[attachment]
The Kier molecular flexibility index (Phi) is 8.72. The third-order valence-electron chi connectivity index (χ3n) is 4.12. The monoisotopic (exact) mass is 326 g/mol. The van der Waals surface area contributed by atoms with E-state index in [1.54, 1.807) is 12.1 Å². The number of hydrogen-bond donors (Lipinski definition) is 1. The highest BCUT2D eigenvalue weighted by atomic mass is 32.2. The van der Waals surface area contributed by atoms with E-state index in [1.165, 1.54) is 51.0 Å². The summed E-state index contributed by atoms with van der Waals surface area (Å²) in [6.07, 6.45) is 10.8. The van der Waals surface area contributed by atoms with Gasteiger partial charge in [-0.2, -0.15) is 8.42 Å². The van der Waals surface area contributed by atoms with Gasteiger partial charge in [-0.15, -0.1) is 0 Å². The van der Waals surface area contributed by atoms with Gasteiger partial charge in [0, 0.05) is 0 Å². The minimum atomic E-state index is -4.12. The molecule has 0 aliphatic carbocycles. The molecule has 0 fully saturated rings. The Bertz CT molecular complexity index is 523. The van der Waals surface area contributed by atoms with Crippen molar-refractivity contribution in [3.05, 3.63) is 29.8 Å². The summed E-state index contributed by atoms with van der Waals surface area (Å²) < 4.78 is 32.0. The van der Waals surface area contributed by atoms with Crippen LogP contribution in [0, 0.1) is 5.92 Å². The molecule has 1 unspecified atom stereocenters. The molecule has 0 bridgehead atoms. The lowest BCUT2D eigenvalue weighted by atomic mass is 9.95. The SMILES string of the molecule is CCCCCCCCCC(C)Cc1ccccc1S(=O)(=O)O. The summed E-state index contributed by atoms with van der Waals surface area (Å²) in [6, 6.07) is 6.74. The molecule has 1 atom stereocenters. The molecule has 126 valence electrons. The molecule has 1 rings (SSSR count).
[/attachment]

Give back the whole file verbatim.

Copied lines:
The Kier molecular flexibility index (Phi) is 8.72. The third-order valence-electron chi connectivity index (χ3n) is 4.12. The monoisotopic (exact) mass is 326 g/mol. The van der Waals surface area contributed by atoms with E-state index in [1.54, 1.807) is 12.1 Å². The number of hydrogen-bond donors (Lipinski definition) is 1. The highest BCUT2D eigenvalue weighted by atomic mass is 32.2. The van der Waals surface area contributed by atoms with E-state index in [1.165, 1.54) is 51.0 Å². The summed E-state index contributed by atoms with van der Waals surface area (Å²) in [6.07, 6.45) is 10.8. The van der Waals surface area contributed by atoms with Gasteiger partial charge in [-0.2, -0.15) is 8.42 Å². The van der Waals surface area contributed by atoms with Gasteiger partial charge in [-0.15, -0.1) is 0 Å². The van der Waals surface area contributed by atoms with Gasteiger partial charge in [0, 0.05) is 0 Å². The minimum atomic E-state index is -4.12. The molecule has 0 aliphatic carbocycles. The molecule has 0 fully saturated rings. The Bertz CT molecular complexity index is 523. The van der Waals surface area contributed by atoms with Crippen molar-refractivity contribution in [3.05, 3.63) is 29.8 Å². The summed E-state index contributed by atoms with van der Waals surface area (Å²) < 4.78 is 32.0. The van der Waals surface area contributed by atoms with Crippen LogP contribution in [0, 0.1) is 5.92 Å². The molecule has 1 unspecified atom stereocenters. The molecule has 0 bridgehead atoms. The lowest BCUT2D eigenvalue weighted by atomic mass is 9.95. The SMILES string of the molecule is CCCCCCCCCC(C)Cc1ccccc1S(=O)(=O)O. The summed E-state index contributed by atoms with van der Waals surface area (Å²) in [6, 6.07) is 6.74. The molecule has 1 atom stereocenters. The molecule has 126 valence electrons. The molecule has 1 rings (SSSR count).